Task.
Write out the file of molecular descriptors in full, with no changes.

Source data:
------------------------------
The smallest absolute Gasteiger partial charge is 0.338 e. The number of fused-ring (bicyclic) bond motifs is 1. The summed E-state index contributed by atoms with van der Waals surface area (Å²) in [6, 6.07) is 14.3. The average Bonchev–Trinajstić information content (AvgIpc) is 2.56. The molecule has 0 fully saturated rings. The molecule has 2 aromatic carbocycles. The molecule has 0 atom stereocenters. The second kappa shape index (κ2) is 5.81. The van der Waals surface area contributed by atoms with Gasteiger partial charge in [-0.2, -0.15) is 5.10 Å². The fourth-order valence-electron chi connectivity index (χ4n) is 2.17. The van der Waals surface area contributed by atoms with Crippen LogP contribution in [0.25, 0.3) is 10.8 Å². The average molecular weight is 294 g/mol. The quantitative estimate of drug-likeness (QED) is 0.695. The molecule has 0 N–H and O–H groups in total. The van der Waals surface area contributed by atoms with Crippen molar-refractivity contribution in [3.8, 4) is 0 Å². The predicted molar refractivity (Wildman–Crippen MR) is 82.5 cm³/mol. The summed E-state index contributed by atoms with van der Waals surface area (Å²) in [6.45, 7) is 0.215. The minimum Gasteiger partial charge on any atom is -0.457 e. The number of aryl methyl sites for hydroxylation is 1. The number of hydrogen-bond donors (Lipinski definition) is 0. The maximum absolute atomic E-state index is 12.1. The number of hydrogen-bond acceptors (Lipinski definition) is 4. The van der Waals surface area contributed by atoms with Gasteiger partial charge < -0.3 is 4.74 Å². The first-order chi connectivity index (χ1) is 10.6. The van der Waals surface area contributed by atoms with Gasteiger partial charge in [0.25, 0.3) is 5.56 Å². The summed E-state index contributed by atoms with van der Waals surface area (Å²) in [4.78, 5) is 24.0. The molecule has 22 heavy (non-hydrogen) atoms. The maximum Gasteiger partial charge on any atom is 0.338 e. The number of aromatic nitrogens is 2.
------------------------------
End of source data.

The smallest absolute Gasteiger partial charge is 0.338 e. The number of fused-ring (bicyclic) bond motifs is 1. The summed E-state index contributed by atoms with van der Waals surface area (Å²) in [6, 6.07) is 14.3. The average Bonchev–Trinajstić information content (AvgIpc) is 2.56. The molecule has 0 fully saturated rings. The molecule has 2 aromatic carbocycles. The molecule has 0 atom stereocenters. The second kappa shape index (κ2) is 5.81. The van der Waals surface area contributed by atoms with Gasteiger partial charge in [-0.2, -0.15) is 5.10 Å². The fourth-order valence-electron chi connectivity index (χ4n) is 2.17. The van der Waals surface area contributed by atoms with Crippen LogP contribution in [0.25, 0.3) is 10.8 Å². The average molecular weight is 294 g/mol. The quantitative estimate of drug-likeness (QED) is 0.695. The molecule has 0 N–H and O–H groups in total. The van der Waals surface area contributed by atoms with Crippen molar-refractivity contribution in [3.8, 4) is 0 Å². The predicted molar refractivity (Wildman–Crippen MR) is 82.5 cm³/mol. The summed E-state index contributed by atoms with van der Waals surface area (Å²) in [6.45, 7) is 0.215. The minimum Gasteiger partial charge on any atom is -0.457 e. The number of aryl methyl sites for hydroxylation is 1. The number of hydrogen-bond donors (Lipinski definition) is 0. The maximum absolute atomic E-state index is 12.1. The number of hydrogen-bond acceptors (Lipinski definition) is 4. The van der Waals surface area contributed by atoms with Gasteiger partial charge < -0.3 is 4.74 Å². The first-order chi connectivity index (χ1) is 10.6. The van der Waals surface area contributed by atoms with Gasteiger partial charge in [0.25, 0.3) is 5.56 Å². The summed E-state index contributed by atoms with van der Waals surface area (Å²) in [4.78, 5) is 24.0. The molecule has 22 heavy (non-hydrogen) atoms. The maximum Gasteiger partial charge on any atom is 0.338 e. The number of aromatic nitrogens is 2.